I was jealous and zealous of his location...i live in the safe (unsafe) suburbs..

For class that day, we could do no other but move to a place/space/frequency/hood where we were Kingdomly connected and contexted...literally in the city.

In a recent interview, Bono tweaked one

of his taglines.  He has long said/sung versions of "Where you live should not determine whether you live or whether you die."  But this time it was, "an accident of where you live cannot decide whether you live."

Now Bono is quite a Bible reader, so he surely  doesn't believe it's literally an  accident where people are born. ..unless in the theological sense of the tern ( which delightfully means  sorta the opposite of the usual definition).  Acts 17:26: "From one person he made all the nations, that they should inhabit the whole earth; and he marked out their appointed times in history and the boundaries of their lands."

One of Bono's "pastors," Eugene Peterson:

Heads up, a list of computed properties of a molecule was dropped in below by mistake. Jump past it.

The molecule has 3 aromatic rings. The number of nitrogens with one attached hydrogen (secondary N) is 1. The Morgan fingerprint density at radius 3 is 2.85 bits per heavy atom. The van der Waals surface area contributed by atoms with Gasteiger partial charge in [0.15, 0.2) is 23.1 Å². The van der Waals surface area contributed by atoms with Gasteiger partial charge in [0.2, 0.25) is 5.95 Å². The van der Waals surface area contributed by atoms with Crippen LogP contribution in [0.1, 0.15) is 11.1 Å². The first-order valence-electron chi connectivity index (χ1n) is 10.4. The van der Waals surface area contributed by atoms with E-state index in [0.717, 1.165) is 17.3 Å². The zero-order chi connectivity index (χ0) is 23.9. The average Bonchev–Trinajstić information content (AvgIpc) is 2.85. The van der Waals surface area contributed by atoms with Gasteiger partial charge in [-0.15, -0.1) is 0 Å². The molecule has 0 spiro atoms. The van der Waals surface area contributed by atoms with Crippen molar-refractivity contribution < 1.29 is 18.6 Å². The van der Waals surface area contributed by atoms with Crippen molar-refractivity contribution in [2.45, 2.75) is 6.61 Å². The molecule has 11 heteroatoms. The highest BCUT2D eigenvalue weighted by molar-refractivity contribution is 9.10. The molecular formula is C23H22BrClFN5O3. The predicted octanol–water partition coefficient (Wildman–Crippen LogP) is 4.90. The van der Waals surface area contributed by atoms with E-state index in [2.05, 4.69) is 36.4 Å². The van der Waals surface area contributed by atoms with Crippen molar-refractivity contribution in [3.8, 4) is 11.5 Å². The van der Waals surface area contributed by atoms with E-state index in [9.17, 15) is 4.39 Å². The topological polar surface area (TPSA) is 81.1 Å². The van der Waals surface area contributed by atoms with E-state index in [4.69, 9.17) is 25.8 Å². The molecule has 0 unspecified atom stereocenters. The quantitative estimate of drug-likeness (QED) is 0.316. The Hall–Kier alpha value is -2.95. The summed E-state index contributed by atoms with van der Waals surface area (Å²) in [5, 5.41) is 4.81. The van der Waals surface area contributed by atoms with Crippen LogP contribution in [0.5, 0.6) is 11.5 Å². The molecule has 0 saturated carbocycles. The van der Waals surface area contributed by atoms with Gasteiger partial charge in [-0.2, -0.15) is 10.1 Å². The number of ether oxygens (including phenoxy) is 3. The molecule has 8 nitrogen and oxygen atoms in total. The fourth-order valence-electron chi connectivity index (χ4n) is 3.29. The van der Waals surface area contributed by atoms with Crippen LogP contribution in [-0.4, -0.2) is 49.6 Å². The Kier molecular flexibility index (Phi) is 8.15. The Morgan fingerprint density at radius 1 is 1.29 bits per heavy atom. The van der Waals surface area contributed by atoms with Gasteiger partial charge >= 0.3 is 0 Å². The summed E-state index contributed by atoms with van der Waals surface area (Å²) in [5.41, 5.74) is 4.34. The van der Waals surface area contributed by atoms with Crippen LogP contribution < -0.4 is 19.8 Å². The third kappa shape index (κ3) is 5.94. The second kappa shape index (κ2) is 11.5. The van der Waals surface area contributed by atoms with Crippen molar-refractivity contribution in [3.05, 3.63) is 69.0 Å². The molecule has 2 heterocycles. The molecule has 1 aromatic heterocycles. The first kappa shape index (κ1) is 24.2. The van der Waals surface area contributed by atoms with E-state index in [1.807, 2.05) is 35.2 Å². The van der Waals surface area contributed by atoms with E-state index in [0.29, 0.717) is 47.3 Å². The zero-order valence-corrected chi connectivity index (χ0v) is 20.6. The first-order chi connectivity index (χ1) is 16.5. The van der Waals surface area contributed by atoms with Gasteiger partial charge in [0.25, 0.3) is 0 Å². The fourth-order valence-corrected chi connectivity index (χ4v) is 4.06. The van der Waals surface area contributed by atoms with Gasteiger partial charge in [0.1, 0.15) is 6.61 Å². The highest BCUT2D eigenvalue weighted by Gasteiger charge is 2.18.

In the Christian imagination, where you live gets equal billing with what you believe.  Geography and theology are biblical bedfellows...I find that cultivating a sense of place as the exclusive and irreplaceable setting  for following Jesus is even more difficult than persuading men and women of the truth of the message of Jesus. Why is it easier for me to believe in the holy (because God inspired it) truth
of John 3:16 than the holy (because God made it) ground at 579 Apricot Lane where I live?  (emphasis mine)
 ...What we often consider to be the concerns of religion—ideas, truths, prayers, promises, beliefs—are never permitted to have a life of their own apart from particular persons and actual places. Foreword to Eric O. Jacobsen,"Sidewalks in the Kingdom"

 Leslie Leyland Fields --from  decidedly non-urban Kodiak Island, Alaska--recently returned from the Holy Land:

I will be leaving soon. I don’t want to leave behind the land of miracles. I don’t want to stop living this way: beginning every day with anticipation, asking the Lord to direct my feet, keeping my hands and backpack open.

I have decided to take the Holy Land with me.  Wherever God is, that’s holy land. You’re standing on it now. And when I return to Kodiak, to snow and winter darkness, that will be Holy Land and Sea as well.